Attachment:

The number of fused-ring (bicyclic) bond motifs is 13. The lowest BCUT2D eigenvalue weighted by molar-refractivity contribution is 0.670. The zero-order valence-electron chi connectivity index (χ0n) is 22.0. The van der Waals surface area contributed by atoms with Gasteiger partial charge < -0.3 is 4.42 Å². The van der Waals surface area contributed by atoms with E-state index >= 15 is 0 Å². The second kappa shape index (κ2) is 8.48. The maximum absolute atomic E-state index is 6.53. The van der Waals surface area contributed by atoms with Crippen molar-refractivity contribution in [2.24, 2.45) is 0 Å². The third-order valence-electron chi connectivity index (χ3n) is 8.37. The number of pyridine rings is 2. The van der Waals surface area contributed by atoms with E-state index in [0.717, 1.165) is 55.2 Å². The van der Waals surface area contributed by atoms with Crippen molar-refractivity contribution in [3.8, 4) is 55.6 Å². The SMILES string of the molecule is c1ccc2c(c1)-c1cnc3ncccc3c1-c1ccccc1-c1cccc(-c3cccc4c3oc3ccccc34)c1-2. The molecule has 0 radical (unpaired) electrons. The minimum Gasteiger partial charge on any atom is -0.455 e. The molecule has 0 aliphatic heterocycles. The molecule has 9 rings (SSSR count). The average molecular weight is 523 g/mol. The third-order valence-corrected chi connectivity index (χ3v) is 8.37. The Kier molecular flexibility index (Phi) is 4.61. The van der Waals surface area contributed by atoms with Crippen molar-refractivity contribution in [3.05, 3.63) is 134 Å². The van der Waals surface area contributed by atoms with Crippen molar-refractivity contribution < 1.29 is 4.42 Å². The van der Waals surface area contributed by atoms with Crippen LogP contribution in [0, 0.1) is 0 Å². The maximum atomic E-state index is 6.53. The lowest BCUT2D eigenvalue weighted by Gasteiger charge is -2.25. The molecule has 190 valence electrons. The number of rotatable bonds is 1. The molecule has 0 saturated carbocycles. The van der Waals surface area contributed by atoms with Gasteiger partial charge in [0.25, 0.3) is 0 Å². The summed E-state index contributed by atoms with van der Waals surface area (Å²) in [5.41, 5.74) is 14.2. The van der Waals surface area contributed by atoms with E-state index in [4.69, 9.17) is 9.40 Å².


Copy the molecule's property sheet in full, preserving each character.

The number of fused-ring (bicyclic) bond motifs is 13. The lowest BCUT2D eigenvalue weighted by molar-refractivity contribution is 0.670. The zero-order valence-electron chi connectivity index (χ0n) is 22.0. The van der Waals surface area contributed by atoms with Gasteiger partial charge < -0.3 is 4.42 Å². The van der Waals surface area contributed by atoms with E-state index >= 15 is 0 Å². The second kappa shape index (κ2) is 8.48. The maximum absolute atomic E-state index is 6.53. The van der Waals surface area contributed by atoms with Crippen molar-refractivity contribution in [2.24, 2.45) is 0 Å². The third-order valence-electron chi connectivity index (χ3n) is 8.37. The number of pyridine rings is 2. The van der Waals surface area contributed by atoms with E-state index in [0.717, 1.165) is 55.2 Å². The van der Waals surface area contributed by atoms with Crippen molar-refractivity contribution in [3.8, 4) is 55.6 Å². The SMILES string of the molecule is c1ccc2c(c1)-c1cnc3ncccc3c1-c1ccccc1-c1cccc(-c3cccc4c3oc3ccccc34)c1-2. The molecule has 0 radical (unpaired) electrons. The minimum Gasteiger partial charge on any atom is -0.455 e. The molecule has 0 aliphatic heterocycles. The molecule has 9 rings (SSSR count). The average molecular weight is 523 g/mol. The third-order valence-corrected chi connectivity index (χ3v) is 8.37. The Kier molecular flexibility index (Phi) is 4.61. The van der Waals surface area contributed by atoms with Crippen molar-refractivity contribution in [3.05, 3.63) is 134 Å². The van der Waals surface area contributed by atoms with Crippen molar-refractivity contribution < 1.29 is 4.42 Å². The van der Waals surface area contributed by atoms with Crippen LogP contribution in [0, 0.1) is 0 Å². The maximum atomic E-state index is 6.53. The lowest BCUT2D eigenvalue weighted by Gasteiger charge is -2.25. The molecule has 190 valence electrons. The number of rotatable bonds is 1. The molecule has 0 saturated carbocycles. The van der Waals surface area contributed by atoms with Gasteiger partial charge in [0.25, 0.3) is 0 Å². The summed E-state index contributed by atoms with van der Waals surface area (Å²) in [5.41, 5.74) is 14.2. The van der Waals surface area contributed by atoms with E-state index in [4.69, 9.17) is 9.40 Å².